Lemon shark (Negaprion brevirostris)

GenusNegaprion (1)
SizeLength: up to 340 cm (2)

Classified as Near Threatened (NT) on the IUCN Red List (1).

This stocky, powerful shark is named for its pale yellow-brown to grey skin, which lacks any distinctive markings. This provides perfect camouflage when swimming over the sandy seafloor in its coastal habitat (3). It has a flattened head with a short, broad snout, and the second dorsal fin is almost as large as the first (2). The lemon shark’s retina has a specialized horizontal band across the middle, which is disproportionately rich in cones that discern fine detail and colour in well-illuminated conditions. This ‘visual streak’ is thought to provide the shark with a particularly clear view of its underwater world (4). This shark is potentially dangerous to humans due to its large size and powerful bite, and though there have been some unprovoked attacks, many were the result of provocation from divers and swimmers (2) (3).

Occurs in the tropical western Atlantic, from New Jersey to southern Brazil; and in the north eastern Atlantic, off west Africa. It is also occasionally found in the eastern Pacific, from southern Baja California and the Gulf of California to Ecuador (2) (5).

The lemon shark occurs over continental shelves, from the surface down to a depth of least 92 meters. It usually occurs around corals keys, at the fringes of mangroves, around docks, in saline creeks, in enclosed bays and at river mouths. It occasionally travels short distances upriver, entering freshwater, and also ventures into the open ocean when migrating (2) (5).

The lemon shark has been the subject of one of the most long-term and intensive studies on a shark species. Much of what is known about this shark is due to the work of Dr Samuel Gruber and his colleagues. This predator is most active at dawn and dusk, and occurs singly or in loose aggregations of up to 20 individuals. It feeds primarily on fishes, including sea catfishes, mullet, stingrays and eagle rays, but also on crustaceans and molluscs. During the day they often lie quietly on the seabed, apparently resting, but in reality this behaviour uses up more energy than when swimming, due to the extra effort required to pump water over the gills (2). Therefore, they may be lying motionless waiting for wrasses or other small reef fishes to clean them of any parasites (3).

The lemon shark is viviparous; the embryos develop inside the mother and receive nutrients via a yolk sac placenta. After a gestation period of 10 to 12 months, pregnant females enter shallow nursery areas in spring and summer to give birth to litters of 4 to 17 pups. The pups have a very slow growth rate and remain within nursery grounds for a considerable length of time, where they are less vulnerable to predation by larger sharks (2). The mangroves that the young frequently inhabit are highly productive waters, creating a marvellous site for feeding, but also an area of very low oxygen content. Luckily, the lemon shark has numerous adaptations that enhance oxygen uptake, such as blood with an unusually high affinity for oxygen, and thus the pups can lie feeding in the rich waters, protected from any large potential predators by the mangrove’s tangled roots (2) (6). As they grow, their range expands dramatically, from six to eight kilometres up to around 300 kilometres. Maturity is reached at about six and a half years of age, and it is believed that the lemon shark lives for up to 27 years (2).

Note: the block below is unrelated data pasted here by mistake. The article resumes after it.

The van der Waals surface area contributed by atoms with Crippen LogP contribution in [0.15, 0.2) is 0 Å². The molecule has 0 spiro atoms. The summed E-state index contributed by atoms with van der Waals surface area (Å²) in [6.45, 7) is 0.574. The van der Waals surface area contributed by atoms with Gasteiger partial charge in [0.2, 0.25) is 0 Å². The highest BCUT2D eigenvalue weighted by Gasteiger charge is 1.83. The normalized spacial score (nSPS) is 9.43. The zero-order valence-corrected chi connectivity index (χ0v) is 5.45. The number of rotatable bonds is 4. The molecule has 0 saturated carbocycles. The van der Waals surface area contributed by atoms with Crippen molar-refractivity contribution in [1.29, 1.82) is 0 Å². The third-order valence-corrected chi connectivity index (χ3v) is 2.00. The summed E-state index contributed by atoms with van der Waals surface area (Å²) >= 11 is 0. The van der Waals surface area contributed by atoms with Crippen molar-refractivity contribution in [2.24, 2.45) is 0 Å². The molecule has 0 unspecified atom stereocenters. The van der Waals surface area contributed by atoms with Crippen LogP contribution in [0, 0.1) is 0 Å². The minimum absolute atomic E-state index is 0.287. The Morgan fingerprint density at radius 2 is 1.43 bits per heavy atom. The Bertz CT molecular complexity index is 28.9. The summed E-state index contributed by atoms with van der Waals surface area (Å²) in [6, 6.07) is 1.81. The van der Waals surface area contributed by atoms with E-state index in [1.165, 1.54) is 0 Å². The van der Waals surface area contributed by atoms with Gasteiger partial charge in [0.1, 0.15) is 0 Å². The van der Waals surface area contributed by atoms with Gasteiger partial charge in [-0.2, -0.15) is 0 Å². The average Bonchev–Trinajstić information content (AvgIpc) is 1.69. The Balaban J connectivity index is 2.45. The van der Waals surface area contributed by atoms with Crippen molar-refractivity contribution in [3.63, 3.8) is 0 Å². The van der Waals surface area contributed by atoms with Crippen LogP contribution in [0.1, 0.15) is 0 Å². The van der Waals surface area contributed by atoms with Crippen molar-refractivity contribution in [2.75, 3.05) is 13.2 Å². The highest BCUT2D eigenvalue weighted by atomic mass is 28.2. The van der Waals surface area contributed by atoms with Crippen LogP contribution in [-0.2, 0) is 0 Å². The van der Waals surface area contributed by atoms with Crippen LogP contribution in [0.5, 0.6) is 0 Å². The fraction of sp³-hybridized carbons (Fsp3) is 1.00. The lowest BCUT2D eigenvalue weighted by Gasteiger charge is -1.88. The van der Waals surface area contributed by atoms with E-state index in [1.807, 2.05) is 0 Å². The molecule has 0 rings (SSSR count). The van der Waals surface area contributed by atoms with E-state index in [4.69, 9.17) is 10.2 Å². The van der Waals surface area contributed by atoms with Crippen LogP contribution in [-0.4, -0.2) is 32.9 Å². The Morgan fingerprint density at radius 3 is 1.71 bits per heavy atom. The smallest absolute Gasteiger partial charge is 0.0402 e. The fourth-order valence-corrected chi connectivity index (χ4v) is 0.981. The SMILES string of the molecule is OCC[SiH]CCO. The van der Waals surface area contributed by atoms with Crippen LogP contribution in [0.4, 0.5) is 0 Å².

The lemon shark is caught in commercial and recreational fisheries; for their meat, skin, fins for soup, and liver for vitamin-rich oil (2). There is some evidence indicating that this exploitation is depleting populations in the eastern Pacific and western Atlantic (1) (5). The shallow, coastal nursery grounds are susceptible to human-induced habitat degradation (1) (5), particularly mangrove swamps which are being destroyed to make way for shore front hotels and shops throughout the Gulf of Mexico, Bahamas and Caribbean region (6).

The lemon shark is not currently considered to be at risk from extinction, and there are no known specific conservation measures in place. However, it may gain some protection from the United Nations International Plan of Action for the Conservation and Management of Sharks. This requires that signatory states, such as Ecuador, Mexico and the United States, implement a national programme for the conservation and management of shark stocks, and carry out regular assessments of stocks (7).

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Authenticated (13/08/07) by Dr Samuel H. Gruber, Professor, Division of Marine Biology and Fisheries, University of Miami.

  1. IUCN Red List (December, 2009)